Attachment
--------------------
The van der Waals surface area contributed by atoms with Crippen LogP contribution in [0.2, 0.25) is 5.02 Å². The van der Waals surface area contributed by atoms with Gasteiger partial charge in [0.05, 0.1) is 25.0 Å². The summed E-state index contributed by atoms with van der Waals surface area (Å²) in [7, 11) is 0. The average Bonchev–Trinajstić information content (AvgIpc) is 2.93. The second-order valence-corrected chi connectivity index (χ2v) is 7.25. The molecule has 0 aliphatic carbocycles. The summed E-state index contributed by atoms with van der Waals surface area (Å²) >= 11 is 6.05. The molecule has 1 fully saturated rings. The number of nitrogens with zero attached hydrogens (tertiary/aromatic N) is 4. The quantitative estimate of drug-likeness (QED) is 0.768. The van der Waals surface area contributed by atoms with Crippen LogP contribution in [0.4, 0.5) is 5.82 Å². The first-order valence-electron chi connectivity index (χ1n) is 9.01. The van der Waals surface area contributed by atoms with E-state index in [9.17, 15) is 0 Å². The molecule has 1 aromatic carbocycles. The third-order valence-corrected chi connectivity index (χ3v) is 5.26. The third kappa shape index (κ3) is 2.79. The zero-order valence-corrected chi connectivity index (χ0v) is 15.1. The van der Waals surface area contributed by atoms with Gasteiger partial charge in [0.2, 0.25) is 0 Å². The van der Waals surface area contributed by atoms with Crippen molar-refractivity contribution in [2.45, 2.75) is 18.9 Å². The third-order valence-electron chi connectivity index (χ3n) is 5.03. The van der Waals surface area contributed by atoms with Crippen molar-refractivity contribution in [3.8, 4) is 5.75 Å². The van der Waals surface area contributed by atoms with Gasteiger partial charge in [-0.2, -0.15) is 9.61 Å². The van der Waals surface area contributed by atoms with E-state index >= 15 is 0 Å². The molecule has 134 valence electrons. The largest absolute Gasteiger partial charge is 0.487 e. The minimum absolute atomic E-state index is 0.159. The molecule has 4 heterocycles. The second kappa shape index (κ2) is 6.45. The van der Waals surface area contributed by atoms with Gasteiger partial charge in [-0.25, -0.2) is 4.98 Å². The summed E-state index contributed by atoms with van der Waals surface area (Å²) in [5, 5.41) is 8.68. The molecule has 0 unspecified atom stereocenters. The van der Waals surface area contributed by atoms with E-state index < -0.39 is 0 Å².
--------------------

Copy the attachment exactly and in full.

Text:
The van der Waals surface area contributed by atoms with Crippen LogP contribution in [0.2, 0.25) is 5.02 Å². The van der Waals surface area contributed by atoms with Gasteiger partial charge in [0.05, 0.1) is 25.0 Å². The summed E-state index contributed by atoms with van der Waals surface area (Å²) in [7, 11) is 0. The average Bonchev–Trinajstić information content (AvgIpc) is 2.93. The second-order valence-corrected chi connectivity index (χ2v) is 7.25. The molecule has 0 aliphatic carbocycles. The summed E-state index contributed by atoms with van der Waals surface area (Å²) >= 11 is 6.05. The molecule has 1 fully saturated rings. The number of nitrogens with zero attached hydrogens (tertiary/aromatic N) is 4. The quantitative estimate of drug-likeness (QED) is 0.768. The van der Waals surface area contributed by atoms with Crippen LogP contribution in [0.4, 0.5) is 5.82 Å². The first-order valence-electron chi connectivity index (χ1n) is 9.01. The van der Waals surface area contributed by atoms with E-state index in [9.17, 15) is 0 Å². The molecule has 1 aromatic carbocycles. The third-order valence-corrected chi connectivity index (χ3v) is 5.26. The third kappa shape index (κ3) is 2.79. The zero-order valence-corrected chi connectivity index (χ0v) is 15.1. The van der Waals surface area contributed by atoms with Gasteiger partial charge in [0.2, 0.25) is 0 Å². The van der Waals surface area contributed by atoms with Crippen molar-refractivity contribution in [2.45, 2.75) is 18.9 Å². The third-order valence-electron chi connectivity index (χ3n) is 5.03. The van der Waals surface area contributed by atoms with Crippen molar-refractivity contribution in [3.8, 4) is 5.75 Å². The van der Waals surface area contributed by atoms with Gasteiger partial charge in [-0.2, -0.15) is 9.61 Å². The van der Waals surface area contributed by atoms with E-state index >= 15 is 0 Å². The molecule has 134 valence electrons. The largest absolute Gasteiger partial charge is 0.487 e. The minimum absolute atomic E-state index is 0.159. The molecule has 4 heterocycles. The second kappa shape index (κ2) is 6.45. The van der Waals surface area contributed by atoms with Gasteiger partial charge in [-0.25, -0.2) is 4.98 Å². The summed E-state index contributed by atoms with van der Waals surface area (Å²) in [5, 5.41) is 8.68. The molecule has 0 unspecified atom stereocenters. The van der Waals surface area contributed by atoms with E-state index < -0.39 is 0 Å².